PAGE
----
Notes and Editorial Reviews
Max Deutsch's music for the 1923 silent film Der Schatz reportedly was the first film score to be presented as a legitimate work for the concert hall. Subtitled "A Film Symphony", Der Schatz is arranged into five acts, each more or less a self contained movement. The movie relates the tale of two old Slovenian peasants who become obsessed with finding a hidden treasure, trading their daughter Beate to their young apprentice, Svetelenz, for his share of the booty. However, Beate loves the handsome and true Arno, whom the parents have sent on a false errand so they could steal the treasure for themselves. When Arno and Beate run off, the rejected Svetelenz utters a curse that reigns down destruction on all three treasure hunters.
For this scenario Deutsch (a pupil of Schoenberg) fashioned a lively and brilliantly inventive work (prominently featuring the piano) that quotes liberally from a number of other composers, primarily Richard Strauss--Till Eulenspiegel, Don Juan, Don Quixote, and Sinfonia Domestica all make brief appearances. Deutsch's style blends seamlessly with that of Strauss, lending the work an almost continually upbeat mood. However, when events darken Deutsch turns to Schoenberg, more than once borrowing Pelleas und Melisande's tragic passages for dramatic impact. The closing bars of Verdi's Otello provide the love music, while Deutsch even quotes the main scherzo theme from Mahler's Fifth Symphony.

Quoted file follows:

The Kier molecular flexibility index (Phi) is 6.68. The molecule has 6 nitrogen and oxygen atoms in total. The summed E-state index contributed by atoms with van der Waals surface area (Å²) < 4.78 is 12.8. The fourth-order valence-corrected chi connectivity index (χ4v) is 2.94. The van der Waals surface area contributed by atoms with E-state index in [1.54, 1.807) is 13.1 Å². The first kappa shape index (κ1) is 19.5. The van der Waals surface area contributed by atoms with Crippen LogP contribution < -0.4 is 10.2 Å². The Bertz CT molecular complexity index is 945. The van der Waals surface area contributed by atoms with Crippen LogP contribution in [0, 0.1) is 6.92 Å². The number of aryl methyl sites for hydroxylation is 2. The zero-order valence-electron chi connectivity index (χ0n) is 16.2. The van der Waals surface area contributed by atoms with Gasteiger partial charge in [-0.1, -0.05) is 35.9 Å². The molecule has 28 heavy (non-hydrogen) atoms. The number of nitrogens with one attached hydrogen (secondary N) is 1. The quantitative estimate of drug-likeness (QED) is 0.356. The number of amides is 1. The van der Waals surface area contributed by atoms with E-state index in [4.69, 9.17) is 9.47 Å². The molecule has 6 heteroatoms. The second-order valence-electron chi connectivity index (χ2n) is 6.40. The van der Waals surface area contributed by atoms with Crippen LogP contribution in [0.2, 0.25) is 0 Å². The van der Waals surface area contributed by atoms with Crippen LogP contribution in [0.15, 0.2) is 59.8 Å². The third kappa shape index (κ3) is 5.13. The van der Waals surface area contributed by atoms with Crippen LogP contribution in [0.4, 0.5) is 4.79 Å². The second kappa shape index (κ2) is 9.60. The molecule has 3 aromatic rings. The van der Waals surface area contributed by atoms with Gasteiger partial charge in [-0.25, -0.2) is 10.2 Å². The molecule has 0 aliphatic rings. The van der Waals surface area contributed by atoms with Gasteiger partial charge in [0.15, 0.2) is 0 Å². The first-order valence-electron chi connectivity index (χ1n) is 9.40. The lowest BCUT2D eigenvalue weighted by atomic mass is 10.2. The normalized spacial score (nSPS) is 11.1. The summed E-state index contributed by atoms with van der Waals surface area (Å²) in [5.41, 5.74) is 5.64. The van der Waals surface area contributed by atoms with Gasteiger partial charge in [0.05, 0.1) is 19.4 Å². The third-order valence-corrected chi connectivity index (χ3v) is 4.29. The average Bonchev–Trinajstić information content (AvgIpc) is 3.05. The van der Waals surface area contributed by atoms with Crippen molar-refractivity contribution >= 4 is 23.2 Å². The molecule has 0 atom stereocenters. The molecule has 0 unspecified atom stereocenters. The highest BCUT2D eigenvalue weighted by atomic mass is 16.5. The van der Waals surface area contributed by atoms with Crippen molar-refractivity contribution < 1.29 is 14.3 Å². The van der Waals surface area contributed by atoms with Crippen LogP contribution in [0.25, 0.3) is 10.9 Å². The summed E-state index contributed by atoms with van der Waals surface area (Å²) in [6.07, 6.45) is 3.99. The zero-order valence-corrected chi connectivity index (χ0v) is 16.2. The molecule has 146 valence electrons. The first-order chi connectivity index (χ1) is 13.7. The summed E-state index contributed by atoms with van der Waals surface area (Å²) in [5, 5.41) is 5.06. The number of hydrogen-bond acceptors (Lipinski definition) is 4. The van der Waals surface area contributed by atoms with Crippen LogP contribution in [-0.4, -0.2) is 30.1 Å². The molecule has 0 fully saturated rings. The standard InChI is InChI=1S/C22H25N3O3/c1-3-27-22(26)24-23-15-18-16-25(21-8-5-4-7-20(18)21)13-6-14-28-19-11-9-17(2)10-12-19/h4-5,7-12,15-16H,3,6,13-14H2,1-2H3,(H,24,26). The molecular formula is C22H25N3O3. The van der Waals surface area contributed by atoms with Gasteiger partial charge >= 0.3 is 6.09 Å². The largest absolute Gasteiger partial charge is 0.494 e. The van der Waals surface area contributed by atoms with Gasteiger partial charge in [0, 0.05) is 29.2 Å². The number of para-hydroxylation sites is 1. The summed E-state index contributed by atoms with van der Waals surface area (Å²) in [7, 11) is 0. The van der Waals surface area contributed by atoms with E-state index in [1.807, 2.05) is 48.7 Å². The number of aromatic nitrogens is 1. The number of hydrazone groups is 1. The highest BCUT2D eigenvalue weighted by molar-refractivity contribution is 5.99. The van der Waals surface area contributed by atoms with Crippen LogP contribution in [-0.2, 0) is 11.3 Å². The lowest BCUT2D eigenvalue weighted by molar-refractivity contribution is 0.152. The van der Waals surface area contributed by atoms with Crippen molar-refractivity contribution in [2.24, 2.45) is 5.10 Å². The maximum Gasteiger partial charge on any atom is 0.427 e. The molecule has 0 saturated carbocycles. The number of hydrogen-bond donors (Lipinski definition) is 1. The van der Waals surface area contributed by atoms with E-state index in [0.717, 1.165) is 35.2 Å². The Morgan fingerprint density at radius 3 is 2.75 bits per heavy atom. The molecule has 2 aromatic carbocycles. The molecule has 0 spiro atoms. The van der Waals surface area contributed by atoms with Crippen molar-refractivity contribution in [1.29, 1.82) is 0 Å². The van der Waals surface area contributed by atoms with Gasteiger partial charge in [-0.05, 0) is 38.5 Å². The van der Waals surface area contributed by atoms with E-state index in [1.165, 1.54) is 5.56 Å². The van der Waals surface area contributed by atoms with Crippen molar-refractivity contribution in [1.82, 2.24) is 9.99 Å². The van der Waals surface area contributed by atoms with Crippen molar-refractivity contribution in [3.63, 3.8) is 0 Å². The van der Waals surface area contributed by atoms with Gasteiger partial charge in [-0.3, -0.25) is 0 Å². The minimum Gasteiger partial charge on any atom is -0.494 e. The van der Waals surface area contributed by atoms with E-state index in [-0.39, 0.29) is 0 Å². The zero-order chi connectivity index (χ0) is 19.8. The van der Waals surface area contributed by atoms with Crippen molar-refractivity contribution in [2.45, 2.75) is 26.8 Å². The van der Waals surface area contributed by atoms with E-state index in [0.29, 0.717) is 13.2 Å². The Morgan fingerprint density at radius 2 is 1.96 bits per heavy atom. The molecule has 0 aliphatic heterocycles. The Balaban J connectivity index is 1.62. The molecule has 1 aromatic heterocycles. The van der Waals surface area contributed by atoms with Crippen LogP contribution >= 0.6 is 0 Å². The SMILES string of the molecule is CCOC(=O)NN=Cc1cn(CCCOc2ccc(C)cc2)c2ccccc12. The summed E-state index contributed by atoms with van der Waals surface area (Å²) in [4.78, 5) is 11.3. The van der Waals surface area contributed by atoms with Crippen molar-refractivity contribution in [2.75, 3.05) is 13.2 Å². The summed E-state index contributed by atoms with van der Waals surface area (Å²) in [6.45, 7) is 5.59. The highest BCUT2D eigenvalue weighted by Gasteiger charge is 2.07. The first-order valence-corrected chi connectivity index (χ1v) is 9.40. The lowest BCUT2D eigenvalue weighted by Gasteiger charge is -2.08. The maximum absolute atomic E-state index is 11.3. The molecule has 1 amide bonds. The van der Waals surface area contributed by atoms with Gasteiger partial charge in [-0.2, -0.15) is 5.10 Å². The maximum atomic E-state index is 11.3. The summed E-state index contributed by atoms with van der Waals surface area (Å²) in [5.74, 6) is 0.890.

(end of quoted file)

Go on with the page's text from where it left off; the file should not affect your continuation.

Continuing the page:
Of course today's listeners, having easy access to recordings, are much more likely to notice the references than did the film's contemporary audience. But the piece is no less enjoyable for this--in fact, guessing what came from where makes it a bit of fun. Frank Strobel and the Rheinland-Pfalz State Philharmonic also seem to be having fun as they offer committed, virtuosic, and highly polished performances. The recording's acoustic is somewhat over-resonant, but it nevertheless provides satisfying presence and impact. A pleasing and unusual release, well worth your consideration.
--Victor Carr Jr, ClassicsToday.com Read less
Works on This Recording
Der Schatz - A Film Symphony in Five Acts by Max Deutsch
Rheinland-Pfalz State Philharmonic Orchestra
Period: 20th Century
Written: 1923; Berlin, Germany
Venue: Philharmonie, Ludwigshafen, Germany
Length: 74 Minutes 4 Secs.
Notes: Philharmonie, Ludwigshafen, Germany (08/28/2002 - 08/30/2002)
Be the first to review this title